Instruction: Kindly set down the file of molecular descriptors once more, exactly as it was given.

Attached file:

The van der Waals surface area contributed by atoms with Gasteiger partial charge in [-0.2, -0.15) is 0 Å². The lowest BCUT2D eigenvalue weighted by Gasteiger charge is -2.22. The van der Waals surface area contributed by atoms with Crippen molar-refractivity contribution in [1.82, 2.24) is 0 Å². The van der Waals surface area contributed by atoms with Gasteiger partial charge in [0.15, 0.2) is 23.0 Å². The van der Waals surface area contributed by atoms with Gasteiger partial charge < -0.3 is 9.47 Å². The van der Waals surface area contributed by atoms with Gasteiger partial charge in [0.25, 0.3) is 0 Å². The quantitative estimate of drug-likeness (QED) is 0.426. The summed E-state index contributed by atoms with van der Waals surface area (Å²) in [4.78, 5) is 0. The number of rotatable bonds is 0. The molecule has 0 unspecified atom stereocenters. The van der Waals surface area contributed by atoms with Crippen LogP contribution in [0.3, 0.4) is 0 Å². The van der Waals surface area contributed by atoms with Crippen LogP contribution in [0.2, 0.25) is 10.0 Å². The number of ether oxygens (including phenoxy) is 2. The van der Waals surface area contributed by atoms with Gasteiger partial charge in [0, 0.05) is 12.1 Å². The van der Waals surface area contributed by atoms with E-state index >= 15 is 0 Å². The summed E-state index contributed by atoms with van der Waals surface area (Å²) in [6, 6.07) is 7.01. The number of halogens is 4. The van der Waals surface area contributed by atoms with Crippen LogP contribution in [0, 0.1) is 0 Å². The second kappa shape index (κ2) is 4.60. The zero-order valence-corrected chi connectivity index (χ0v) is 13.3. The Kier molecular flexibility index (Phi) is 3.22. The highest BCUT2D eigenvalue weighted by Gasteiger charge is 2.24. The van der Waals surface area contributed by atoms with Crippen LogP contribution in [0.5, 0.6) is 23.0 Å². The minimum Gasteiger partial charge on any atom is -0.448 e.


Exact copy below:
The van der Waals surface area contributed by atoms with Gasteiger partial charge in [-0.2, -0.15) is 0 Å². The lowest BCUT2D eigenvalue weighted by Gasteiger charge is -2.22. The van der Waals surface area contributed by atoms with Crippen molar-refractivity contribution in [1.82, 2.24) is 0 Å². The van der Waals surface area contributed by atoms with Gasteiger partial charge in [0.15, 0.2) is 23.0 Å². The van der Waals surface area contributed by atoms with Gasteiger partial charge < -0.3 is 9.47 Å². The van der Waals surface area contributed by atoms with Gasteiger partial charge in [0.25, 0.3) is 0 Å². The quantitative estimate of drug-likeness (QED) is 0.426. The summed E-state index contributed by atoms with van der Waals surface area (Å²) in [4.78, 5) is 0. The number of rotatable bonds is 0. The molecule has 0 unspecified atom stereocenters. The van der Waals surface area contributed by atoms with Crippen LogP contribution in [0.3, 0.4) is 0 Å². The van der Waals surface area contributed by atoms with Crippen LogP contribution in [0.2, 0.25) is 10.0 Å². The number of ether oxygens (including phenoxy) is 2. The van der Waals surface area contributed by atoms with Gasteiger partial charge in [0, 0.05) is 12.1 Å². The van der Waals surface area contributed by atoms with E-state index >= 15 is 0 Å². The summed E-state index contributed by atoms with van der Waals surface area (Å²) in [6, 6.07) is 7.01. The number of halogens is 4. The van der Waals surface area contributed by atoms with Crippen LogP contribution in [0, 0.1) is 0 Å². The second kappa shape index (κ2) is 4.60. The zero-order valence-corrected chi connectivity index (χ0v) is 13.3. The Kier molecular flexibility index (Phi) is 3.22. The highest BCUT2D eigenvalue weighted by Gasteiger charge is 2.24. The van der Waals surface area contributed by atoms with Crippen LogP contribution in [0.5, 0.6) is 23.0 Å². The minimum Gasteiger partial charge on any atom is -0.448 e.